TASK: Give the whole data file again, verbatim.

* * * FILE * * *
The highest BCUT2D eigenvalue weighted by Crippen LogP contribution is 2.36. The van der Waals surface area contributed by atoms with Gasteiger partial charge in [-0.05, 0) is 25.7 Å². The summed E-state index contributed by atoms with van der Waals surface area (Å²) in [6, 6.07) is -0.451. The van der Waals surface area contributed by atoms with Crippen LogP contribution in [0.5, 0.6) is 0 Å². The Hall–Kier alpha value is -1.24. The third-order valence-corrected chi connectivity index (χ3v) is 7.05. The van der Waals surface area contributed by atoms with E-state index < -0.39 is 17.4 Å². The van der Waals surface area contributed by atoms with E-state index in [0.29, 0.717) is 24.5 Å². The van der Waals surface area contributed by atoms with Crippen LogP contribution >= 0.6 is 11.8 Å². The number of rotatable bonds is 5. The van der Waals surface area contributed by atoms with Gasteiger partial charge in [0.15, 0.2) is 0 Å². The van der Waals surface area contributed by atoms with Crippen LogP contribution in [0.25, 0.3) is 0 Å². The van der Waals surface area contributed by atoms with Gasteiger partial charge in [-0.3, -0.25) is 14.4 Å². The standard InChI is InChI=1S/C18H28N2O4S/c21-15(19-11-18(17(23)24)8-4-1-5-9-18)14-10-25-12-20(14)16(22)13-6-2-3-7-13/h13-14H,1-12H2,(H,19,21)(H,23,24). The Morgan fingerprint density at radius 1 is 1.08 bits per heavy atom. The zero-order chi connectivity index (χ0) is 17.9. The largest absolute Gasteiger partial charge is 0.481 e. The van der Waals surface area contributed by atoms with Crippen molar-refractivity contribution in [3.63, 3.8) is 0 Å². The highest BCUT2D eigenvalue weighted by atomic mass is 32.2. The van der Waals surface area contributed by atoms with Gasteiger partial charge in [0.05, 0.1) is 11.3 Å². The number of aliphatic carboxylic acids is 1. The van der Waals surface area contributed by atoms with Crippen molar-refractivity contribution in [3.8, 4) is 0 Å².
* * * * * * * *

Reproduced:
The highest BCUT2D eigenvalue weighted by Crippen LogP contribution is 2.36. The van der Waals surface area contributed by atoms with Gasteiger partial charge in [-0.05, 0) is 25.7 Å². The summed E-state index contributed by atoms with van der Waals surface area (Å²) in [6, 6.07) is -0.451. The van der Waals surface area contributed by atoms with Crippen LogP contribution in [0.5, 0.6) is 0 Å². The Hall–Kier alpha value is -1.24. The third-order valence-corrected chi connectivity index (χ3v) is 7.05. The van der Waals surface area contributed by atoms with E-state index < -0.39 is 17.4 Å². The van der Waals surface area contributed by atoms with E-state index in [0.29, 0.717) is 24.5 Å². The van der Waals surface area contributed by atoms with Crippen LogP contribution >= 0.6 is 11.8 Å². The number of rotatable bonds is 5. The van der Waals surface area contributed by atoms with Gasteiger partial charge in [0.15, 0.2) is 0 Å². The van der Waals surface area contributed by atoms with Crippen LogP contribution in [0.25, 0.3) is 0 Å². The van der Waals surface area contributed by atoms with Gasteiger partial charge in [-0.3, -0.25) is 14.4 Å². The standard InChI is InChI=1S/C18H28N2O4S/c21-15(19-11-18(17(23)24)8-4-1-5-9-18)14-10-25-12-20(14)16(22)13-6-2-3-7-13/h13-14H,1-12H2,(H,19,21)(H,23,24). The Morgan fingerprint density at radius 1 is 1.08 bits per heavy atom. The zero-order chi connectivity index (χ0) is 17.9. The largest absolute Gasteiger partial charge is 0.481 e. The van der Waals surface area contributed by atoms with Crippen molar-refractivity contribution in [3.63, 3.8) is 0 Å². The highest BCUT2D eigenvalue weighted by atomic mass is 32.2. The van der Waals surface area contributed by atoms with Gasteiger partial charge in [0.05, 0.1) is 11.3 Å². The number of aliphatic carboxylic acids is 1. The van der Waals surface area contributed by atoms with Crippen molar-refractivity contribution in [3.8, 4) is 0 Å².